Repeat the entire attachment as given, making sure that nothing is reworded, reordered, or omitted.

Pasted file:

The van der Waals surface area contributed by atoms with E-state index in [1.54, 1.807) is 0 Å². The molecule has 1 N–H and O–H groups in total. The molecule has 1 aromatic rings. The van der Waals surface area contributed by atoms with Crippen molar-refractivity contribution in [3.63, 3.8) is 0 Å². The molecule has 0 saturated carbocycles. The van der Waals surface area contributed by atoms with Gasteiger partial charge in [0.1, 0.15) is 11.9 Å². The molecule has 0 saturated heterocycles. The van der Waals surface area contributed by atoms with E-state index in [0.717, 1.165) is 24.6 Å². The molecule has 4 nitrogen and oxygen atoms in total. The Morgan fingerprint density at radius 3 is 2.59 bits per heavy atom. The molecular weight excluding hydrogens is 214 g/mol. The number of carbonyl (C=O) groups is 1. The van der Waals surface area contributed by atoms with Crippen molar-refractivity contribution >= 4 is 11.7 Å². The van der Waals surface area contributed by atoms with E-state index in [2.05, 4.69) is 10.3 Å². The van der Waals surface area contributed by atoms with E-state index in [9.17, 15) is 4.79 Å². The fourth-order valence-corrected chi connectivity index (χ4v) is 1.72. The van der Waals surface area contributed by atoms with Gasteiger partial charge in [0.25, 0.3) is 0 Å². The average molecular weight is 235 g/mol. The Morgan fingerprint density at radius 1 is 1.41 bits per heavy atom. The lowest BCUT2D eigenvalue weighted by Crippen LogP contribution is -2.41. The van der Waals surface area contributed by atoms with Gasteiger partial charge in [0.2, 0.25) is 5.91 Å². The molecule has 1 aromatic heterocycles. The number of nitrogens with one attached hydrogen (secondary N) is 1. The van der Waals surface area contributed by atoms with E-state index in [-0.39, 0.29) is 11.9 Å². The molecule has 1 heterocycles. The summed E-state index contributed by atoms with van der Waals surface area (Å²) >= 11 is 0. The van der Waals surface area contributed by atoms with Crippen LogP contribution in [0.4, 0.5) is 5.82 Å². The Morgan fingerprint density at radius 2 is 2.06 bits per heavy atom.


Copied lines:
The van der Waals surface area contributed by atoms with E-state index in [1.54, 1.807) is 0 Å². The molecule has 1 N–H and O–H groups in total. The molecule has 1 aromatic rings. The van der Waals surface area contributed by atoms with Crippen molar-refractivity contribution in [3.63, 3.8) is 0 Å². The molecule has 0 saturated carbocycles. The van der Waals surface area contributed by atoms with Gasteiger partial charge in [0.1, 0.15) is 11.9 Å². The molecule has 0 saturated heterocycles. The van der Waals surface area contributed by atoms with E-state index in [0.717, 1.165) is 24.6 Å². The molecule has 4 nitrogen and oxygen atoms in total. The Morgan fingerprint density at radius 3 is 2.59 bits per heavy atom. The molecular weight excluding hydrogens is 214 g/mol. The number of carbonyl (C=O) groups is 1. The van der Waals surface area contributed by atoms with Crippen molar-refractivity contribution >= 4 is 11.7 Å². The van der Waals surface area contributed by atoms with E-state index in [2.05, 4.69) is 10.3 Å². The van der Waals surface area contributed by atoms with E-state index in [9.17, 15) is 4.79 Å². The fourth-order valence-corrected chi connectivity index (χ4v) is 1.72. The van der Waals surface area contributed by atoms with Gasteiger partial charge in [0.25, 0.3) is 0 Å². The average molecular weight is 235 g/mol. The Morgan fingerprint density at radius 1 is 1.41 bits per heavy atom. The lowest BCUT2D eigenvalue weighted by Crippen LogP contribution is -2.41. The van der Waals surface area contributed by atoms with Gasteiger partial charge in [0.2, 0.25) is 5.91 Å². The molecule has 1 aromatic heterocycles. The number of nitrogens with one attached hydrogen (secondary N) is 1. The van der Waals surface area contributed by atoms with E-state index in [-0.39, 0.29) is 11.9 Å². The molecule has 1 heterocycles. The summed E-state index contributed by atoms with van der Waals surface area (Å²) >= 11 is 0. The van der Waals surface area contributed by atoms with Crippen LogP contribution in [0.4, 0.5) is 5.82 Å². The Morgan fingerprint density at radius 2 is 2.06 bits per heavy atom.